The End of the Gratitude Discount

The End of the Gratitude Discount

Do you pray before meals? Do you take a moment before eating to be grateful for the food you are about to enjoy? A restaurant in North Carolina is in trouble for offering customers a 15% discount if they pray before their meal. Obviously, this is perfect culture war material with some people praising the promotion of prayer and others criticizing the deal. Here is the story.

For the past four years, Mary’s Gourmet Restaurant in Winston-Salem, North Carolina, had been surprising customers with a 15% discount if they prayed or meditated before meals. The owner of the restaurant, Mary Haglund, was very clear, “it could be anything…this could be prayer or just a moment to breathe and push the busyness of the world away. Who you talk to or meditate on, etc. is your business. I never asked anyone who they were praying to – that would be silly – I just recognized it as an act of gratitude.” For four years this wasn’t a problem until July 30th, when a Christian radio station’s report on this went viral.

It turns out that the “gratitude discount” might be a violation of the Civil Rights Act, which was passed in the 1960s and requires businesses to offer goods and services without regard to religion, race, and national origin. Haglund received a letter from the Freedom from Religion Foundation requesting – implicitly threatening a lawsuit – the restaurant withdraw the discount.? “Applauding the civil rights bill and having no malintent”, (and having no means to fight a lawsuit) Haglund discontinued the discount.? Here is her letter and her fascinating post on her Facebook page.

Is this just another way to divide people? Is this atheists out of control? Why can a business incentivize additional purchases with a discounts of buy one get a second for half price but can’t incentivize an expression of gratitude? Has the fear of religious coercion become so overwhelming that the very fact religion takes gratitude seriously means a discount for offering any expression of gratitude is an exclusionary practice? Whom exactly does this discriminate against given that no one is asked to whom they are offering gratitude? Who is the preferred group here from which people are being excluded – human beings offering gratitude? Is this really the intent of the Civil Rights Act?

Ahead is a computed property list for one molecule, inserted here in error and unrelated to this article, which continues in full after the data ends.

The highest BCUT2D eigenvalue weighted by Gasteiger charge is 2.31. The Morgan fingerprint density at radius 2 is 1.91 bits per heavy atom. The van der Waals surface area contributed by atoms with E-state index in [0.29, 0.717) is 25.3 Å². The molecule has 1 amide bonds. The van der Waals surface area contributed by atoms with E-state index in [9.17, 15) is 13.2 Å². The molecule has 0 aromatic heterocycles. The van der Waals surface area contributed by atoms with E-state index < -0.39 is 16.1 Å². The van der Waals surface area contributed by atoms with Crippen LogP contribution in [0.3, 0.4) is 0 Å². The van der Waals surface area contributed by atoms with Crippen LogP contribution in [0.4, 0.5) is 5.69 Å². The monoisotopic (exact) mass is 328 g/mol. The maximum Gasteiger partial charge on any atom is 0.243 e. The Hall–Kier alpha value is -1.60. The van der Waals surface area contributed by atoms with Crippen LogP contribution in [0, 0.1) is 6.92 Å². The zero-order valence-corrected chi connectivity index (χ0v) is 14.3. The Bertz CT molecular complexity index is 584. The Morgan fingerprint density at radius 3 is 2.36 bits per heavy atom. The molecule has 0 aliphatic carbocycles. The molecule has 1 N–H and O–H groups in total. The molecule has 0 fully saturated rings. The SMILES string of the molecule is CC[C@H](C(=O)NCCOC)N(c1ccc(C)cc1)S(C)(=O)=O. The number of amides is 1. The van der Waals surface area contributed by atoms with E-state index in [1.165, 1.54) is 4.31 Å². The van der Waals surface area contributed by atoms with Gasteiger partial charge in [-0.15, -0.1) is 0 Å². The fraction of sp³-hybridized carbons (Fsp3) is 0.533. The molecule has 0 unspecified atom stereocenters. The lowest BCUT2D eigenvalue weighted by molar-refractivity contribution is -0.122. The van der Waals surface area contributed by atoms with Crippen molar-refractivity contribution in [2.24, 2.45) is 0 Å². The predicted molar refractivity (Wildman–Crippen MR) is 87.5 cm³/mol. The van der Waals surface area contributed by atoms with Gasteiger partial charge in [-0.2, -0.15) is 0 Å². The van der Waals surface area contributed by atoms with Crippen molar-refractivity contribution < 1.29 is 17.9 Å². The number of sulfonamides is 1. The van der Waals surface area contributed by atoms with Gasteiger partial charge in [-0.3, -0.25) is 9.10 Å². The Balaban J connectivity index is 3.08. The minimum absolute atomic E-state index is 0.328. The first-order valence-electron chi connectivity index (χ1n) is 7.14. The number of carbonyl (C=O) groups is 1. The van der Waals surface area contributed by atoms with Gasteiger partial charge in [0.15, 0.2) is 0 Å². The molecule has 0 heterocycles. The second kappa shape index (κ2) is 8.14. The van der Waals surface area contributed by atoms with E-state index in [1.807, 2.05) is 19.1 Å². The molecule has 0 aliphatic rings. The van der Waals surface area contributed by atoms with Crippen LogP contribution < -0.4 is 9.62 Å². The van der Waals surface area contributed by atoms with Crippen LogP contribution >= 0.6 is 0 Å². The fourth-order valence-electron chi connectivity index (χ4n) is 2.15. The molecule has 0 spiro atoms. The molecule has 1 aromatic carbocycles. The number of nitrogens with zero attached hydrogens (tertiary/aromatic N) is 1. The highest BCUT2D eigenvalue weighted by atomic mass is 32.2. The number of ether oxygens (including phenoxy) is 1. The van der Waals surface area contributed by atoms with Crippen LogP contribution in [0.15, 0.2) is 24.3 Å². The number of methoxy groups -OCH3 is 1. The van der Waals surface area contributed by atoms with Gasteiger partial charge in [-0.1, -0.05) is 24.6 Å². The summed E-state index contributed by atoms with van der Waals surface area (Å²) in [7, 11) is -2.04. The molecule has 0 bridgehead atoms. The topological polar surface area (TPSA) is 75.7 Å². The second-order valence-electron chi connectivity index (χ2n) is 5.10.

The products, services, delivery systems and venues of traditional religion have broken down and inevitably new ways of accomplishing the best of what religion was designed to do will emerge. One of those best things was “breaking bread” as an occasion for people to meet strangers and to express gratitude. Perhaps restaurants could become a new secular-spiritual space.

And anyway, aren’t people just getting exhausted at being offended at everything? What do you think?


Irwin Kula

Irwin Kula is the co-founder and co-executive editor of The Wisdom Daily. A rabbi, Irwin's writing has been featured in The Huffington Post and the Washington Post. He is the author of Yearnings: Embracing the Sacred Messiness of Life and a co-editor of The Book of Jewish Sacred Practices. Irwin has appeared on NBC's The Today Show, The Oprah Winfrey Show, The O'Reilly Factor and PBS Frontline. Irwin also serves as President of Clal, The National Jewish Center for Learning and Leadership, a leadership training institute, think tank and resource center in New York City.

Comments

  1. This seems so very sad. If no one is asked to whom they are giving thanks, but they are being rewarded just for the act of stopping and noticing, I can’t see how this is discrimination against people who don’t.

    Because gratitude does not belong solely to the overtly religious.

Leave a Reply

Send this to a friend